Next,while still in the terminal, type crontab -e and enter the following to the end of the file. Just change the user to your user name and the .mp3 to your filename in your home directory.

*5 * * * * if [ `acpi |awk '{print substr($NF, 0, length($NF)-1)}'`  -lt "10" ] ; then mpg123 /home/user/SuperCoolSound.mp3   ;fi

Hit Control-O (the letter) and Enter to save. Hit Control-x to exit

Extra stuff you might want to read...

Ubuntu CronHowto

Ubuntu Guide

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Did not work here: ➜ ~ if [ acpi |awk '{print substr($NF, 0, length($NF)-1)}' -lt "10" ] ; then aplay /home/felipelalli/Music/siren.wav ;fi [: integer expression expected: remainin ➜ ~ acpi Battery 0: Discharging, 9%, 00:17:56 remaining – Felipe Micaroni Lalli Mar 12 at 2:34

Actually I used the answer of Andy Pyne but it did not work for me. The cron executed the code, but it did not play the sound. Finally I have found the solution and sharing it here:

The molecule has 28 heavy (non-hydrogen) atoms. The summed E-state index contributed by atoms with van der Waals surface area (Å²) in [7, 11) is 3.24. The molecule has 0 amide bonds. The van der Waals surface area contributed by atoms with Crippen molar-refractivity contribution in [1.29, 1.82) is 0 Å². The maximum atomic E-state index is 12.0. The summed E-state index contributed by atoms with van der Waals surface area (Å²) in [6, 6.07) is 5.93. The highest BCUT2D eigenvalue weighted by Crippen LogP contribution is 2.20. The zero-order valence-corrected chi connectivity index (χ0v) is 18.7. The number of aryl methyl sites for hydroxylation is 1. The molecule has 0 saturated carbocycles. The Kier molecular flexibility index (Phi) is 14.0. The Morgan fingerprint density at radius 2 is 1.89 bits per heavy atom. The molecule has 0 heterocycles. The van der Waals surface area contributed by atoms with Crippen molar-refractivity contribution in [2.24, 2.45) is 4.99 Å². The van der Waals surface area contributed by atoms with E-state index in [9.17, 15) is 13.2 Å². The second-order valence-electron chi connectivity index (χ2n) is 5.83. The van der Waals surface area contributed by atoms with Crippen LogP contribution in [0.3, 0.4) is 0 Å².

Step 1: Install mpg3

sudo apt-get install acpi mpg123

Step 2: Save the following command in ~/bin/battery_alert

if [ `acpi -b | awk ' { print ($3)}'`  == "Discharging," ] ; then
    # Discharging
    # Monitor for low battery
    if [ `acpi -b | awk ' { print ($4)-0}'`  -le "15" ] ; then
        pactl set-sink-volume 0 75\% && pactl set-sink-mute 0 0 && mpg123 /home/user/battery_low.mp3 ;
    # Charging
    if [ `acpi -b | awk ' { print ($4)-0}'`  -eq "100" ] ; then
        # Fully charged
        pactl set-sink-volume 0 75\% && pactl set-sink-mute 0 0 && mpg123 /home/user/battery_full.mp3 ;

This script plays battery_low.mp3 if the laptop is discharging and charge is less than or equal 15%. (If AC power is connected, it will not alert you). This code also alerts you, if the charge is 100%. If you do not want an alert for fully charged state, remove the else part from this code.

Step 3: Make the file executable using the following command.

chmod +x ~/bin/battery_alert

Step 4: Execute this file using cron by adding the following command to the end of the file opend by crontrab -e command.

*/5 * * * * /home/user/bin/battery_alert

(Don't forget to have an empty line after this command)